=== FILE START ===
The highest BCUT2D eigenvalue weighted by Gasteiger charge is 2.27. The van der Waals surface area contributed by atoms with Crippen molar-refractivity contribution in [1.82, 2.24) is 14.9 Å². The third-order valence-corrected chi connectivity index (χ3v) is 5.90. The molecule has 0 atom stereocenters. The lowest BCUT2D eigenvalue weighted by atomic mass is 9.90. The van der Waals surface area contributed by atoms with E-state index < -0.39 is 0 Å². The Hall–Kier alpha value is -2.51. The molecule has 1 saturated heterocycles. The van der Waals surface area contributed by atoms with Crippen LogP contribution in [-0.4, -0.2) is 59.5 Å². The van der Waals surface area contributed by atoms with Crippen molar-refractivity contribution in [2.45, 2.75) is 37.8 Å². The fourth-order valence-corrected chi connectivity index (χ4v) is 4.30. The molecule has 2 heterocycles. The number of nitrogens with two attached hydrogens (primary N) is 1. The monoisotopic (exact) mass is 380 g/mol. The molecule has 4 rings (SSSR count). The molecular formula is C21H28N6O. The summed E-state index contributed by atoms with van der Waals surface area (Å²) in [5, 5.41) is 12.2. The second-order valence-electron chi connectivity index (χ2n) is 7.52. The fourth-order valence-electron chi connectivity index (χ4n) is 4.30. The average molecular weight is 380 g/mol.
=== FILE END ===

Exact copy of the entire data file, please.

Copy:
The highest BCUT2D eigenvalue weighted by Gasteiger charge is 2.27. The van der Waals surface area contributed by atoms with Crippen molar-refractivity contribution in [1.82, 2.24) is 14.9 Å². The third-order valence-corrected chi connectivity index (χ3v) is 5.90. The molecule has 0 atom stereocenters. The lowest BCUT2D eigenvalue weighted by atomic mass is 9.90. The van der Waals surface area contributed by atoms with E-state index < -0.39 is 0 Å². The Hall–Kier alpha value is -2.51. The molecule has 1 saturated heterocycles. The van der Waals surface area contributed by atoms with Crippen LogP contribution in [-0.4, -0.2) is 59.5 Å². The van der Waals surface area contributed by atoms with Crippen molar-refractivity contribution in [2.45, 2.75) is 37.8 Å². The fourth-order valence-corrected chi connectivity index (χ4v) is 4.30. The molecule has 2 heterocycles. The number of nitrogens with two attached hydrogens (primary N) is 1. The monoisotopic (exact) mass is 380 g/mol. The molecule has 4 rings (SSSR count). The molecular formula is C21H28N6O. The summed E-state index contributed by atoms with van der Waals surface area (Å²) in [5, 5.41) is 12.2. The second-order valence-electron chi connectivity index (χ2n) is 7.52. The fourth-order valence-electron chi connectivity index (χ4n) is 4.30. The average molecular weight is 380 g/mol.